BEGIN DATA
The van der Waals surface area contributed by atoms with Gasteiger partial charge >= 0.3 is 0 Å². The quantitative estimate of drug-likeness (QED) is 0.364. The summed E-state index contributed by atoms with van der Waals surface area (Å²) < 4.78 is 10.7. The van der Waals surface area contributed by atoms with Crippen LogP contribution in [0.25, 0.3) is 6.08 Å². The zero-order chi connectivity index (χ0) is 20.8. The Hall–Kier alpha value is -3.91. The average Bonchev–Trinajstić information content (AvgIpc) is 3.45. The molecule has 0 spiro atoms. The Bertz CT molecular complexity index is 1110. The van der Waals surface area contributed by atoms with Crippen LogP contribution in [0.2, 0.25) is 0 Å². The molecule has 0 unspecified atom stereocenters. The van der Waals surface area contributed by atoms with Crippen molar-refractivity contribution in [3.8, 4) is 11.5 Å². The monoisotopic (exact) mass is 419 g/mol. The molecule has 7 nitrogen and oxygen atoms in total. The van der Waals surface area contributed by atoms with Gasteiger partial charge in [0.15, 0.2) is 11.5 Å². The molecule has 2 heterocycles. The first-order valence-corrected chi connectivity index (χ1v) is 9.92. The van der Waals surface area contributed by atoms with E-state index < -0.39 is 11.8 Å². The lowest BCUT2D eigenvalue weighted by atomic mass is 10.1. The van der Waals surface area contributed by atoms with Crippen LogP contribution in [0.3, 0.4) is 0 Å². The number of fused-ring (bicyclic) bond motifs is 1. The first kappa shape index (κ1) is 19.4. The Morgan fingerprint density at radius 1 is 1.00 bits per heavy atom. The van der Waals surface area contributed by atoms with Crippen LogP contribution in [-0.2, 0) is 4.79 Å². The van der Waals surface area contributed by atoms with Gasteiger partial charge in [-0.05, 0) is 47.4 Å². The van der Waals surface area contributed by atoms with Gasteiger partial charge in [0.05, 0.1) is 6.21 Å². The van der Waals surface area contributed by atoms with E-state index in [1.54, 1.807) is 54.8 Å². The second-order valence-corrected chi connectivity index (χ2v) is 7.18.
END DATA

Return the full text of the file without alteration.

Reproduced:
The van der Waals surface area contributed by atoms with Gasteiger partial charge >= 0.3 is 0 Å². The quantitative estimate of drug-likeness (QED) is 0.364. The summed E-state index contributed by atoms with van der Waals surface area (Å²) < 4.78 is 10.7. The van der Waals surface area contributed by atoms with Crippen LogP contribution in [0.25, 0.3) is 6.08 Å². The zero-order chi connectivity index (χ0) is 20.8. The Hall–Kier alpha value is -3.91. The average Bonchev–Trinajstić information content (AvgIpc) is 3.45. The molecule has 0 spiro atoms. The Bertz CT molecular complexity index is 1110. The van der Waals surface area contributed by atoms with Crippen LogP contribution in [0.2, 0.25) is 0 Å². The molecule has 0 unspecified atom stereocenters. The van der Waals surface area contributed by atoms with Crippen molar-refractivity contribution in [3.8, 4) is 11.5 Å². The monoisotopic (exact) mass is 419 g/mol. The molecule has 7 nitrogen and oxygen atoms in total. The van der Waals surface area contributed by atoms with Gasteiger partial charge in [0.15, 0.2) is 11.5 Å². The molecule has 2 heterocycles. The first-order valence-corrected chi connectivity index (χ1v) is 9.92. The van der Waals surface area contributed by atoms with E-state index < -0.39 is 11.8 Å². The lowest BCUT2D eigenvalue weighted by atomic mass is 10.1. The van der Waals surface area contributed by atoms with Crippen LogP contribution in [0.3, 0.4) is 0 Å². The number of fused-ring (bicyclic) bond motifs is 1. The first kappa shape index (κ1) is 19.4. The Morgan fingerprint density at radius 1 is 1.00 bits per heavy atom. The van der Waals surface area contributed by atoms with Crippen LogP contribution in [-0.2, 0) is 4.79 Å². The van der Waals surface area contributed by atoms with Gasteiger partial charge in [-0.05, 0) is 47.4 Å². The van der Waals surface area contributed by atoms with Gasteiger partial charge in [0.05, 0.1) is 6.21 Å². The van der Waals surface area contributed by atoms with E-state index in [1.54, 1.807) is 54.8 Å². The second-order valence-corrected chi connectivity index (χ2v) is 7.18.